Healthy foods? Think again!
Anyone with even a passing interest in getting healthy will know there is a wealth of advice about what you should and shouldn't be doing and unfortunately some of it is conflicting. If you're trying to lose weight or just feel better, it's a safe bet that going for more fruit and vegetables, less processed food and sugar and a dollop of exercise will help. But there could be some surprising things making your fitness efforts bomb without you realising. Here, we take a look.
That anti-sugar movement has been in full swing for months, and agave nectar - which comes from the sap of a plant - has been lauded as a sweet replacement. But according to Marisa Moore, who is a registered dietician, nutritionist and national media spokesperson for the Academy of Nutrition and Dietetics, it isn't actually that good for you.
"Although agave is gaining popularity in health-minded circles, it’s not at all better than sugar and should be used sparingly like any other sweetener. Yes, it comes from a plant, but it has little to no nutritional value," she told eatthis.com.
The nectar has been called into question in the past, with suggestions that the way it's made destroys all the health benefits which are often promoted. It's also high in fructose, which can affect the liver and contributes to insulin resistance.
If you're more into your savoury treats, it's often salty crisps that will be your downfall. Many people switch those for vegetable versions when they are trying to keep trim but you have to be careful with this, as you could be doing more harm than good.
"Although veggie chips have more fibre than a standard bag of crisps, many varieties are fried—not just simply dehydrated. If your go-to bag has oils and added sugars, you’d be better off snacking on fresh produce instead," Marisa explained.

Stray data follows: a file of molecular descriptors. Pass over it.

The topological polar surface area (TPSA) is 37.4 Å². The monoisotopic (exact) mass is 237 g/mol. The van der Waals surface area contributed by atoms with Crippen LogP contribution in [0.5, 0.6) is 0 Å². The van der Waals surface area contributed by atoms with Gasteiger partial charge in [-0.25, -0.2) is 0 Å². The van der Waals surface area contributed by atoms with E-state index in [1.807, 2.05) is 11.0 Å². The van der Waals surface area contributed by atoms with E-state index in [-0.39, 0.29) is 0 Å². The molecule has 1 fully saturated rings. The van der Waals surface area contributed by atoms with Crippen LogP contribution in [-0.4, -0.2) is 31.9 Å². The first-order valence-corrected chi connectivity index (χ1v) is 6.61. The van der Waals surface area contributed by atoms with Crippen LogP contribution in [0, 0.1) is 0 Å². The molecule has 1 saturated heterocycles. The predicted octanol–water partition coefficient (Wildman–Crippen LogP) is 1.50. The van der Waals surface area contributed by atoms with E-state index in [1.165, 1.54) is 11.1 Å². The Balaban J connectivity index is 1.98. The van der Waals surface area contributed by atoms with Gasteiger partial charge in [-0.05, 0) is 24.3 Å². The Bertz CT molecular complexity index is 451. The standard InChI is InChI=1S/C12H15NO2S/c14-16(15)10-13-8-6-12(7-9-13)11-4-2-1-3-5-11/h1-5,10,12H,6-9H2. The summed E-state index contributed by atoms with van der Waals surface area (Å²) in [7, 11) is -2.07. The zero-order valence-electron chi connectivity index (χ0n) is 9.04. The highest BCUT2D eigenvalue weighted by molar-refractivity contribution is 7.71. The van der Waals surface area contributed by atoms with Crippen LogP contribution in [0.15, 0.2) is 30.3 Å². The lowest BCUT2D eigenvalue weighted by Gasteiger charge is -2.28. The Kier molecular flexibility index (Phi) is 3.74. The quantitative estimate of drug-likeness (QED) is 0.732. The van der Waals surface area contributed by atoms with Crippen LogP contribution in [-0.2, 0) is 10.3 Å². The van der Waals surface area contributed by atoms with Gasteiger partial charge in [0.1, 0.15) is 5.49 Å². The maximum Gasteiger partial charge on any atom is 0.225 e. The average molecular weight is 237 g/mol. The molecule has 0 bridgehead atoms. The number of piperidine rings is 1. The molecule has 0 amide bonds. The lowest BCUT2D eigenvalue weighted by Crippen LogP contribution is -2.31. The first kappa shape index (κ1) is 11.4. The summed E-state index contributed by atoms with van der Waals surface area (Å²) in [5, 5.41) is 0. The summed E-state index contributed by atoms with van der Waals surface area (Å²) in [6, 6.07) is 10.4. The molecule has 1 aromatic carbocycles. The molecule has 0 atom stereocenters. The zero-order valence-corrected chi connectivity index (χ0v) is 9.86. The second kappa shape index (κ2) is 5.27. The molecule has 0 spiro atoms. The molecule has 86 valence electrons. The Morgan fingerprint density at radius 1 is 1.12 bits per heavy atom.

These have become increasingly popular, as everyone knows a diet high in protein is healthy and keeps you full for longer, right? That's sort of the case, but you need to ensure you're getting protein from healthy sources (things like chicken, eggs and lean meat). These bars usually isolate protein from chemically engineered ingredients, which isn't as healthy. If you're unsure, just look at the ingredients list - there should be fewer than ten things on there.
Again, you need to check the label. Just because something is gluten free doesn't mean it'll be healthy, it might still have a lot of sugar in it.
This also the case with things like smoothies and yoghurts. Just because they're billed as healthy doesn't mean they are, as they could actually be crammed with fat and sugar.
A lot of people will presume things like low-fat mayo or salad cream should be their first port of call when trying to tone up. But actually these can be stuffed with ingredients which won't do you any good in an effort to make them more palatable - think things like artificial preservatives and sugar. Those can make you crave food and suffer from inflammation, so instead, just have less of the full-fat version.